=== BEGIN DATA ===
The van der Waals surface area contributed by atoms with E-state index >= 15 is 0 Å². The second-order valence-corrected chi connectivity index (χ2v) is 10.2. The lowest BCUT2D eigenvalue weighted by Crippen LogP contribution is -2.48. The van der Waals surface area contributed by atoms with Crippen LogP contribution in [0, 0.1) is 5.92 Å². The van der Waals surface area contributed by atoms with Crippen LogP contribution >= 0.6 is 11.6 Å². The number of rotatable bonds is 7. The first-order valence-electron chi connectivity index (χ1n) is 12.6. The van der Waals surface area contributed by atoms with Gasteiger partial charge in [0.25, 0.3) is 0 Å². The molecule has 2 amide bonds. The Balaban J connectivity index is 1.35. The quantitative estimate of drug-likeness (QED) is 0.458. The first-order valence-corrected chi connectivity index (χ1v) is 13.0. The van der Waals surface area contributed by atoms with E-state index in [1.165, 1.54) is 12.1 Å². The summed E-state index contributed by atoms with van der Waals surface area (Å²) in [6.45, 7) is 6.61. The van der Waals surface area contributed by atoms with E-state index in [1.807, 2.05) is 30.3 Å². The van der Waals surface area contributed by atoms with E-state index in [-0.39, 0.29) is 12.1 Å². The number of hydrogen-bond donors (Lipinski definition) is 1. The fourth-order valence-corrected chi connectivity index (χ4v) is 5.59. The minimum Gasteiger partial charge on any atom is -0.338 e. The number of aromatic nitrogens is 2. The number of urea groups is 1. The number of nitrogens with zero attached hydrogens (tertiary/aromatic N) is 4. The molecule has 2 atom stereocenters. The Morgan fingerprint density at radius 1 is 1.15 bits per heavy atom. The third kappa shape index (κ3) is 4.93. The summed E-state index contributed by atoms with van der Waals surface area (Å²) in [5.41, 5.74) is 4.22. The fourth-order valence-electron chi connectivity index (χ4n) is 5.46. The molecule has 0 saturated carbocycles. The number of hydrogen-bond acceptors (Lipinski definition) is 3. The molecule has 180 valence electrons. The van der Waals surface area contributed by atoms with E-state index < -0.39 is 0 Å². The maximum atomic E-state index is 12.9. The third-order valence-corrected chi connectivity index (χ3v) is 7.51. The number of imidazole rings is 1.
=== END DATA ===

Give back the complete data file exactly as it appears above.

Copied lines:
The van der Waals surface area contributed by atoms with E-state index >= 15 is 0 Å². The second-order valence-corrected chi connectivity index (χ2v) is 10.2. The lowest BCUT2D eigenvalue weighted by Crippen LogP contribution is -2.48. The van der Waals surface area contributed by atoms with Crippen LogP contribution in [0, 0.1) is 5.92 Å². The van der Waals surface area contributed by atoms with Crippen LogP contribution >= 0.6 is 11.6 Å². The number of rotatable bonds is 7. The first-order valence-electron chi connectivity index (χ1n) is 12.6. The van der Waals surface area contributed by atoms with Gasteiger partial charge in [0.25, 0.3) is 0 Å². The molecule has 2 amide bonds. The Balaban J connectivity index is 1.35. The quantitative estimate of drug-likeness (QED) is 0.458. The first-order valence-corrected chi connectivity index (χ1v) is 13.0. The van der Waals surface area contributed by atoms with E-state index in [1.165, 1.54) is 12.1 Å². The summed E-state index contributed by atoms with van der Waals surface area (Å²) in [6.45, 7) is 6.61. The van der Waals surface area contributed by atoms with E-state index in [1.807, 2.05) is 30.3 Å². The van der Waals surface area contributed by atoms with E-state index in [-0.39, 0.29) is 12.1 Å². The number of hydrogen-bond donors (Lipinski definition) is 1. The fourth-order valence-corrected chi connectivity index (χ4v) is 5.59. The minimum Gasteiger partial charge on any atom is -0.338 e. The number of aromatic nitrogens is 2. The number of urea groups is 1. The number of nitrogens with zero attached hydrogens (tertiary/aromatic N) is 4. The molecule has 2 atom stereocenters. The Morgan fingerprint density at radius 1 is 1.15 bits per heavy atom. The third kappa shape index (κ3) is 4.93. The summed E-state index contributed by atoms with van der Waals surface area (Å²) in [5.41, 5.74) is 4.22. The fourth-order valence-electron chi connectivity index (χ4n) is 5.46. The molecule has 0 saturated carbocycles. The number of hydrogen-bond acceptors (Lipinski definition) is 3. The molecule has 180 valence electrons. The van der Waals surface area contributed by atoms with E-state index < -0.39 is 0 Å². The maximum atomic E-state index is 12.9. The third-order valence-corrected chi connectivity index (χ3v) is 7.51. The number of imidazole rings is 1.